The Old West
I like movies, and one of my favorite genres of movies is the Western. There are several Western story-lines that have been created over the years, but one of my favorites is when the new sheriff arrives on the scene. Maybe the city has been taken advantage of by the local band of thieves, the town gunslinger, or what have you. But the sheriff arrives, and all is well, or so the townsfolk think. Unbeknownst to the townsfolk, their "sheriff" is really somebody who knows nothing about how to keep the town safe from the band of marauders. Yesterday, he was the town coroner or barkeeper, today he finds himself wearing the tin star. Sooner or later, the showdown comes. It is the sheriff against the bad guys, and the townsfolk find out if the sheriff they've put their trust in has what it takes to protect them.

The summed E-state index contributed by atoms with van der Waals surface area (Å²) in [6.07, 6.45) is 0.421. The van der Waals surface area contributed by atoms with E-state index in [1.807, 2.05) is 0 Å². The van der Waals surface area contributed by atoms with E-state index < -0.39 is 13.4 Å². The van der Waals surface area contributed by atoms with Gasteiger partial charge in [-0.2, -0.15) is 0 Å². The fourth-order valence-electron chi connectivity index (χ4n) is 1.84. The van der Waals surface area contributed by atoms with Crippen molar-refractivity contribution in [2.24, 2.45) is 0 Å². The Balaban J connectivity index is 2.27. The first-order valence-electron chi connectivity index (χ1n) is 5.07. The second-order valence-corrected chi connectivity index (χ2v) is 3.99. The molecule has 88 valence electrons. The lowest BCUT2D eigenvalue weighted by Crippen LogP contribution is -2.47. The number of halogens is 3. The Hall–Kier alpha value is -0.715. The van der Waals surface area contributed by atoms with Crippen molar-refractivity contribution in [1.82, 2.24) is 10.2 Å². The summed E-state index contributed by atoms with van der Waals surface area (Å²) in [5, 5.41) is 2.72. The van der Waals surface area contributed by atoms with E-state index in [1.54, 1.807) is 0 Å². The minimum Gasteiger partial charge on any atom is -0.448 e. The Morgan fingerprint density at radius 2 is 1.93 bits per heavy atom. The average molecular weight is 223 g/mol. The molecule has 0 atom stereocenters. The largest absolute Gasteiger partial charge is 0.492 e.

Stormwater suffers from the “Outta sight, outta mind” issue. Once it’s gone from my view, it’s gone, right? Of course we know that is incorrect. Its disappearance from the pavement into a conveyance system is really just the start of the earthbound portion of its cyclical life. Let’s take a look at the various ways that stormwater may be headed once it leaves your site.
First, the Technical Speak
The Washington State Department of Ecology proposes to add a “Source Control Program for Existing Development” to the Western Washington Phase II Municipal Stormwater Permit (Permit) as soon as August of 2018. For those of you with insomnia, you can take a look at the technical document here: The Technical Document. If you'd rather just learn what this means to you, read on.
Jeff McInnis is an engineer who knew there had to be a better way to help owners keep their systems in compliance.